As well as looking at the issues currently facing musical theatre, I want to look at the genre as an art form. I want to look at what goes into the making of a show and how it faces just as many decisions, frustrations and creativity buzzes as a ‘straight’ play does.

I decided to start with lyrics because I believe they can often be the forgotten component behind the leader: music. It is true that it is often the tune we walk out of the theatre whistling, but it is the words that further the emotion and resonate most with an audience. I write this blog on the day Liverpool FC won the Carling Cup against Cardiff, resulting in Wembley Stadium ringing with a chorus of ‘You’ll Never Walk Alone’, which many of the fans won’t know comes from the Rodgers & Hammerstein musical Carousel. Yet those words about companionship and standing together are universal, and transcend the boundaries of theatre. Similarly, many people thought ‘Edelweiss’ from The Sound of Music was actually an Austrian folk tune and not penned by the same writing duo.

Oscar Hammerstein II is the godfather of book and lyric writing but he also wrote an essay on the subject, which is vital reading for any musical theatre student or would-be lyricist. He gives tips such as the use of a rhyming dictionary but hastens to add this warning: “A rhyming dictionary, however, should be used as a supplement to one’s own ingenuity, and not a substitute for it.” He goes on to point out that a rhyming dictionary won’t help you with elements such as triple rhymes or colloquialisms. Or indeed, the writing of a song in a dialect, for example the heart-wrenching lyrics of ‘Ol’ Man River’ from Showboat: “Ah gits weary/ An’ sick of tryin’/ Ah’m tired of livin’/ An’ skeered of dyin’/ But ol’ man river/ He jes’ keeps rolling’ along.”

Within his essay, Hammerstein highlights how a song can’t always be just pure poetry because its overall aim is for a singer to perform it. At the end of lines it is often useful to have a more open vowel such as ‘ah’, which creates a nice open sound for the singer to let rip with. Hammerstein cites ‘What’s the use of Wond’rin?’ from Carousel as an example of why a closed sound doesn’t work. People often asked him why it wasn’t a more popular song, and Hammerstein muses in his essay that it could be because the song’s very last word is “talk” which is an awkward sound. Subsequently performers often cheat slightly by giving it more of an ‘ah’ sound. Another example of this is ‘As Long As He Needs Me’ from Oliver!, whose last big refrain is the title of the song. That “me” is a closed “ee” sound, and some performers will give it an “a” sound which, in an exaggerated version, would sound more like “As long as he needs may”, which makes it so much easier to belt out.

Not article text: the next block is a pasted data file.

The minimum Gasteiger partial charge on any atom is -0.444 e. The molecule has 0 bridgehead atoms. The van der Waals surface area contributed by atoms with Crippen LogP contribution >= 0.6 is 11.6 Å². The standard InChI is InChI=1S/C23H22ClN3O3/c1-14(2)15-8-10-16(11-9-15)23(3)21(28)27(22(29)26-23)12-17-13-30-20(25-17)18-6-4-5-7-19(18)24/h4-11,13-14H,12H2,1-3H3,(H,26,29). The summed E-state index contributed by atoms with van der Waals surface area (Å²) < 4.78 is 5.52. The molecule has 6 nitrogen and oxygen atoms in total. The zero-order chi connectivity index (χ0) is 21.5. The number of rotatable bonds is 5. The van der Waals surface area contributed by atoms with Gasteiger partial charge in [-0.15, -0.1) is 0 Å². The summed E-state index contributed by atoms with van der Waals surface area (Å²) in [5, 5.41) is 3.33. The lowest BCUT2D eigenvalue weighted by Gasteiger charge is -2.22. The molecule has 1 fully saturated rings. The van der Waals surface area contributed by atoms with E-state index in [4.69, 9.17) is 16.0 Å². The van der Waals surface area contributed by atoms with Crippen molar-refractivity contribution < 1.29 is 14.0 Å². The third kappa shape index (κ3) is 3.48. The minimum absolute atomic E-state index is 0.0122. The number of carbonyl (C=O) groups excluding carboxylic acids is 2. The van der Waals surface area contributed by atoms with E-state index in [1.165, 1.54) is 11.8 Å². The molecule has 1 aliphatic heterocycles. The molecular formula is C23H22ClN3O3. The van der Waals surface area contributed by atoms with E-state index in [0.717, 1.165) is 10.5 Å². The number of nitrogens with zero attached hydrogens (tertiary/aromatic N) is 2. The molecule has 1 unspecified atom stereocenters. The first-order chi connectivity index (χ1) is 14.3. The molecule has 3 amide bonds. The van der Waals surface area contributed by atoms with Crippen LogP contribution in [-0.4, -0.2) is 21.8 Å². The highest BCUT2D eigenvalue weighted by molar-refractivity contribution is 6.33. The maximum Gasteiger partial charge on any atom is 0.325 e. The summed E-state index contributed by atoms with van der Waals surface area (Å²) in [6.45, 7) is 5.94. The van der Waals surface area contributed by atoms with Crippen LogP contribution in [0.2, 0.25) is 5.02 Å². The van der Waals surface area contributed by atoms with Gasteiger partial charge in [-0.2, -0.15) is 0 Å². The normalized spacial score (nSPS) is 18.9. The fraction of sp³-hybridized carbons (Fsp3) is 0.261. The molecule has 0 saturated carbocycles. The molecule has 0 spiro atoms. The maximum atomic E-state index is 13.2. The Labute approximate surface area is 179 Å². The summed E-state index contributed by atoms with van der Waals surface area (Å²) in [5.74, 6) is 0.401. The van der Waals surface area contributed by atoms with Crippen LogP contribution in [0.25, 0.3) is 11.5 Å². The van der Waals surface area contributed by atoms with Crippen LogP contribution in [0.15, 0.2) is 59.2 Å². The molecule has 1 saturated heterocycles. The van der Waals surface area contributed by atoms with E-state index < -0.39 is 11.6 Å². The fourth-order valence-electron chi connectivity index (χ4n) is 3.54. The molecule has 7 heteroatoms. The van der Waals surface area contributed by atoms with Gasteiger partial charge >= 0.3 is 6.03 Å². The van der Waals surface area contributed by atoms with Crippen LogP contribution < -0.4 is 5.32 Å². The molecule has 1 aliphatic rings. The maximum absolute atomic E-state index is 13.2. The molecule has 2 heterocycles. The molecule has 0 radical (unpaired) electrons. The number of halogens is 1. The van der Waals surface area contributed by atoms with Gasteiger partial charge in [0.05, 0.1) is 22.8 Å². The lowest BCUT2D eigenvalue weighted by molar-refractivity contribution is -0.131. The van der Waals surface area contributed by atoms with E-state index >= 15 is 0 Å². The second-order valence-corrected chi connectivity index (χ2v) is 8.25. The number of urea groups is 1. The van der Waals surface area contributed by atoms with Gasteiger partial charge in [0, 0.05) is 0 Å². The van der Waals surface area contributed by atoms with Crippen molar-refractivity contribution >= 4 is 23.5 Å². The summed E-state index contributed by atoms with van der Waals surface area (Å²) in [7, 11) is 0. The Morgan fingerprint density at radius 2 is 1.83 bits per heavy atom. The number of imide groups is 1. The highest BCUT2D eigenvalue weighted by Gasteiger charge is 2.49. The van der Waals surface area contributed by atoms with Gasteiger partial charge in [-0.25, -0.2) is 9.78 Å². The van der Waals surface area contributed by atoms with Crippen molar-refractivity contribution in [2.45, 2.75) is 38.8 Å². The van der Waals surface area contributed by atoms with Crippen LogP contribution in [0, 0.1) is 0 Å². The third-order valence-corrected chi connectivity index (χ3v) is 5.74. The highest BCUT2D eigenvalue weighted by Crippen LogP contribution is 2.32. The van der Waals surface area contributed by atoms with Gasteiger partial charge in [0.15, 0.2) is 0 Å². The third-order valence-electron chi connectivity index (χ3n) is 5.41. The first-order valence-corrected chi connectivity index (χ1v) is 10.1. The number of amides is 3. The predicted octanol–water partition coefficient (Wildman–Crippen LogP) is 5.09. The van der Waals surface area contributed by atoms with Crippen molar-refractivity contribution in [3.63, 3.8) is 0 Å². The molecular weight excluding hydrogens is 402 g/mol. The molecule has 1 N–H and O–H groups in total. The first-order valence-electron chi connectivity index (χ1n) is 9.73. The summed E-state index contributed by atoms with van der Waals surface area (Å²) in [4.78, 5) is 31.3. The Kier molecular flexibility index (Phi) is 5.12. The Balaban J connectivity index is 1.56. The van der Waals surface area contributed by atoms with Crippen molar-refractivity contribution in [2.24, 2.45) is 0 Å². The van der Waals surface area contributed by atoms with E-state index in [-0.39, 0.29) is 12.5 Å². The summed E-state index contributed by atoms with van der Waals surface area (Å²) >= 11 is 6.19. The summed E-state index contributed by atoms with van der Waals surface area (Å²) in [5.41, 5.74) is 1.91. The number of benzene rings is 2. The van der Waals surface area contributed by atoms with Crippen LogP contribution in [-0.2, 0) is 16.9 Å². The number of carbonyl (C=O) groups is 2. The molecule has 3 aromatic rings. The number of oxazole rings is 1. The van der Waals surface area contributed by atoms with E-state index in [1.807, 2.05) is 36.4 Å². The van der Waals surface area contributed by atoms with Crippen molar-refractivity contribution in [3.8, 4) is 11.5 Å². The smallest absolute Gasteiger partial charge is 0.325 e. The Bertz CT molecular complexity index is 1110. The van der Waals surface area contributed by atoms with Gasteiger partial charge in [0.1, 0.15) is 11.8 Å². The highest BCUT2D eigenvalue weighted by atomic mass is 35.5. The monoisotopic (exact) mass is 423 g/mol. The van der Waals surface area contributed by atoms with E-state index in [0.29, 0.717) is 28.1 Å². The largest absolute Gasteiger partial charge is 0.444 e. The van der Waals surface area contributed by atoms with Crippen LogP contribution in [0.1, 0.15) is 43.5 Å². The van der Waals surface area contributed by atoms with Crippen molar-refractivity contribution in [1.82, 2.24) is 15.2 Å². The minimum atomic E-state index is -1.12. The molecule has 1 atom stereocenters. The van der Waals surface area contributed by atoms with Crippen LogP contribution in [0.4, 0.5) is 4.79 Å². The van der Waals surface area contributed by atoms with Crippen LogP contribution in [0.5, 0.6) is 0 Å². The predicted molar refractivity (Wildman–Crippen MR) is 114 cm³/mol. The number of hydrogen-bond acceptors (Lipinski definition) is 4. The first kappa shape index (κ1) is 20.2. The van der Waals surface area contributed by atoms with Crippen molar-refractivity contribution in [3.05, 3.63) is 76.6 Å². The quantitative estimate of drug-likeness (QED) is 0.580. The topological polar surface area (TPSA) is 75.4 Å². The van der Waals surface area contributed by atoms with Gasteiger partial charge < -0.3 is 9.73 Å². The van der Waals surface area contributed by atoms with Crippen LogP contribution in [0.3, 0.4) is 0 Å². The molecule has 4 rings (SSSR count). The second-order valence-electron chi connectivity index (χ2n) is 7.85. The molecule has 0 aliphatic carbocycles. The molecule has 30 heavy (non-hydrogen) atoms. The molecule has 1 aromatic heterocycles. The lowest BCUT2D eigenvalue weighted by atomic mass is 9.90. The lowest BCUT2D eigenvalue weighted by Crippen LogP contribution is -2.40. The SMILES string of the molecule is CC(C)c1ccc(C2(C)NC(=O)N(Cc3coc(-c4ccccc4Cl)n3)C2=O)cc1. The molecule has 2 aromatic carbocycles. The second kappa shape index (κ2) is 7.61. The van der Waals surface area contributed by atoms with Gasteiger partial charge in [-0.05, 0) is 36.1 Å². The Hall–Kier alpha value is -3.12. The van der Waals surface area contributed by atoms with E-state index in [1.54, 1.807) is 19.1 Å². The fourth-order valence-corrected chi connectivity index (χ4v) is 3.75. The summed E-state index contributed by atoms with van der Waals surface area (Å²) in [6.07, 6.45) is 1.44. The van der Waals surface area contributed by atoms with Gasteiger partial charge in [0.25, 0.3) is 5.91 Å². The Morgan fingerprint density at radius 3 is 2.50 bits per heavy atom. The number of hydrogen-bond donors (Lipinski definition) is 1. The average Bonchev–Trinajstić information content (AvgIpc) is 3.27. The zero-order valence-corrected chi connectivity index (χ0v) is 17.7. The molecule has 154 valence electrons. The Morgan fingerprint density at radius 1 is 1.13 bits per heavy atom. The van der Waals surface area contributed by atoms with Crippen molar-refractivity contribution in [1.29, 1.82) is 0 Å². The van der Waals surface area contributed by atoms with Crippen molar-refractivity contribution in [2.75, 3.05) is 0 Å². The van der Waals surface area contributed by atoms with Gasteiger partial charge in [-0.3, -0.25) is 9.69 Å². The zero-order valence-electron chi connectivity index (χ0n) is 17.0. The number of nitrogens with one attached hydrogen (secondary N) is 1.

The examples are just a couple of the minutiae that go into the writing of lyrics, so it is strange that these poets can be overlooked by theatre people and audiences alike. There is a story that Mrs Kern (wife of Showboat composer Jerome Kern) and Mrs Hammerstein (wife of Oscar Hammerstein) were at a social function and the hostess introduced Mrs Kern by saying: ‘Her husband wrote Ol’ Man River’. Mrs Hammerstein disagreed: ‘It was my husband who wrote ‘Ol’ Man River’. Mrs Kern’s husband wrote ‘da-da-da-da’.” This is probably the best example of people giving the full credit to the composer and forgetting the lyricist.

Stephen Sondheim is known predominantly as a composer/lyricist but he started his career writing lyrics, his first job being West Side Story, and it is only through composer Leonard Bernstein that he was put down as lyricist. Also, we now have composer Andrew Lloyd Webber who is so much his own brand that we barely know his lyricists who range from Tim Rice to T. S. Eliot. I understand the genre is called musical theatre and as such music is the key ingredient, but it would be a shame to forget these unsung heroes who make a song complete. It’s why I champion composer/lyricists such as Sondheim, Irving Berlin, Jason Robert Brown, Stephen Schwartz, Willy Russell and Tim Minchin, because they draw attention to both areas and not just the tunes. As Hammerstein tells us: “A song is a wedding of two crafts.”

Image by Carl Milner.